Wednesday, August 15, 2007

Thanks for making me feel like a Jerk

Something happened yesterday that involved myself (a PAA member), and another PAA member. What resulted was a harsh discussion about manners. Despite trying vigilantly to defend my brethren I left the conversation agreeing with the other Party.

I have read all our e-mails about the rose bowl, impolite drivers, thoughtless pedestrians and government agencies and how there is some dubious conspiracy against us, those who choose to roll in the two wheeled mode. I agree wholeheartedly. I also read these e-mails and often get a sense that we think of ourselves as saints and that we do no wrong. Again I have agreed in the past, although after last night not as much anymore.

When riding for training purposes in areas like a bike path I used to call out "left side" or "passing" or something like that. Until a couple times where I did that and the person I was passing then lunged left and nearly caused me to crash. Since then I've decided in most cases it's best to keep my mouth shut, slow down a little and give the other bicyclists plenty of room. I've always thought this to be the best policy as a bike path is a public area, and not my personal time-trial training course. Common Courtesy right? Apparently not.

It has been a long time goal to get my friend and her kids to ride bikes. I've loved riding my bike since I was a kid, so it has always been a little strange to me that these kids don't ride much. Finally after two years of prodding I got them to ride with me on the bike path by Griffith park. The younger one isn't too confident, so it's been tedious to keep him on the bike for the past month. So when a PAA member breezed by us giving him barely a foot of space when the other side of the path was completely open kind of pissed me off. He was only one of 5 "serious cyclist" who did that to us. there where some who even chose to pass as there was oncoming bicyclists, passing between us and the other party, going nearly 25 or 30 miles an hour, with no warning or slowing what so ever. I discussed it with my girlfriend nearly the rest of the ride home and we agreed, some cyclists are assholes. What frustrated me was the fact that I know the rider from PAA who I'm talking about. I've met him and he's a really cool guy; and in person, every one of you I've spoken with is pretty cool. What frustrated her was that it makes her feel unsafe, less safe than the hobos in the river make her feel. I understand that most of us are very skilled and deft at maneuvering around groups like this, but consider the other party for a bit. Shenanigans like that make her a lot less comfortable on the path, and make her not want to return. I shudder to think what would happen to our sport if we scared every mother and child off the road. Granted these kids may only be two more kids on a bike, but that's two more kids on bikes than before, and that's two kids closer to complete two wheel world domination... which I'm all for.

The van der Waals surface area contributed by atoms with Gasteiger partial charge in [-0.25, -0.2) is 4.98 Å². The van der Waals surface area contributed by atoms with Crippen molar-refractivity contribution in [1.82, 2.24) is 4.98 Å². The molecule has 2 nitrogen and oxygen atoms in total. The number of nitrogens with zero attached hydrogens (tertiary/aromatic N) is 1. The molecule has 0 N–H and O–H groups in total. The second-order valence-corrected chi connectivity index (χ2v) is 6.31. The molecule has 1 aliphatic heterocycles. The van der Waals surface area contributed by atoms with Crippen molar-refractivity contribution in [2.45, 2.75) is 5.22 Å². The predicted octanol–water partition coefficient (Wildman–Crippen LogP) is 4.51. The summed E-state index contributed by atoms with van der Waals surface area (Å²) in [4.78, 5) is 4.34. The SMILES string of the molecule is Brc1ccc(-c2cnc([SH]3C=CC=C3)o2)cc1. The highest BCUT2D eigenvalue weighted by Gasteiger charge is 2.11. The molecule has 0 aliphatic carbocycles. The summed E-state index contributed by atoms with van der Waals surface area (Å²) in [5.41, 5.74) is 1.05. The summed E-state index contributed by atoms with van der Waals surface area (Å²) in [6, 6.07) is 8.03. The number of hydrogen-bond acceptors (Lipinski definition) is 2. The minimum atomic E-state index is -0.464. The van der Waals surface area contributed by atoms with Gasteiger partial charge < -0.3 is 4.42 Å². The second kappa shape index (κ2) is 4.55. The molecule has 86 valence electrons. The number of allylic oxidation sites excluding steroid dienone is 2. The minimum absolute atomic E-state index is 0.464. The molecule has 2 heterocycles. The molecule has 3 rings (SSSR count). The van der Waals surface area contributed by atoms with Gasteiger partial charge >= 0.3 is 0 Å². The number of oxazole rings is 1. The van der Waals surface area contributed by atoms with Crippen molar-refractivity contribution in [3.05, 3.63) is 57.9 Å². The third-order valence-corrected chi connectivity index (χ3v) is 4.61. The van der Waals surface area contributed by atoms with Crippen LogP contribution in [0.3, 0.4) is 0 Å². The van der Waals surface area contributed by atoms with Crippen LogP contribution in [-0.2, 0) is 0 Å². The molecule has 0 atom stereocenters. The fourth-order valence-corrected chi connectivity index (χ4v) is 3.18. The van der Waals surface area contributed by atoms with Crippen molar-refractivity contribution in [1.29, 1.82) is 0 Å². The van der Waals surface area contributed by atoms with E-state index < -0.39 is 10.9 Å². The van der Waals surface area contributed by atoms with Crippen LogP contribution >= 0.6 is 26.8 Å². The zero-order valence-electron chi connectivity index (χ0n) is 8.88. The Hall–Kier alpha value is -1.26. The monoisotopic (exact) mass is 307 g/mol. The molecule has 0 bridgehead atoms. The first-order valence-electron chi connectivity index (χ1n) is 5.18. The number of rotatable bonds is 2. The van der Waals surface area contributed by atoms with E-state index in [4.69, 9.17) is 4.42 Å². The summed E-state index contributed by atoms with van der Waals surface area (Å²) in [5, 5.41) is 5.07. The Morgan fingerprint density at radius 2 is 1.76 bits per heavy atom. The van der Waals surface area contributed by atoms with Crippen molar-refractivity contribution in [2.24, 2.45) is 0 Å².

we've done everything we can to teach these kids proper bike path etiquette, common courtesy and manners when bicyling, thinking that these are lessons that they will take with them beyond the bike, into their driving years, and into life in general. I pray that when they get older they are not the drivers, pedestrians or government officials we so vehemently deride in our posts. And when I hear my friends nine year old say "why are riders like you such jerks" I can't help but think they are going grow up despising "riders like me" and I 'm pretty sure that all of us here, especially those with kids know what I'm afraid of. We talk day in and day out about the state of affairs in our sport, about PR in Pasadena and about all the things that affect us as cyclists now. But what about the future of the sport? What are we doing, publicly, to make sure that not only our kids, but all kids get on a bike and stay on a bike until adulthood?

What I took away from this experience is this: Despite it being a stupid ass song from the 80's, children are our future. so getting kids to ride bikes, and showing them how to ride properly and courteously should be ALL of our responsibility, if for nothing else than the future of our sport.

The bike path is a public place. Lots of families bring their kids there to teach them to ride since much of L.A. is unsafe for children. Cyclists like me go there because much of L.A. is unsafe for cyclists, however it's not our sports private training ground. When you see kids, give them lots of space, and slow down... it's not a fucking race.

2 comments:

Michael Sampiano said...

Well said Corey! I hope the kids try riding again and I hope you confront that guy.

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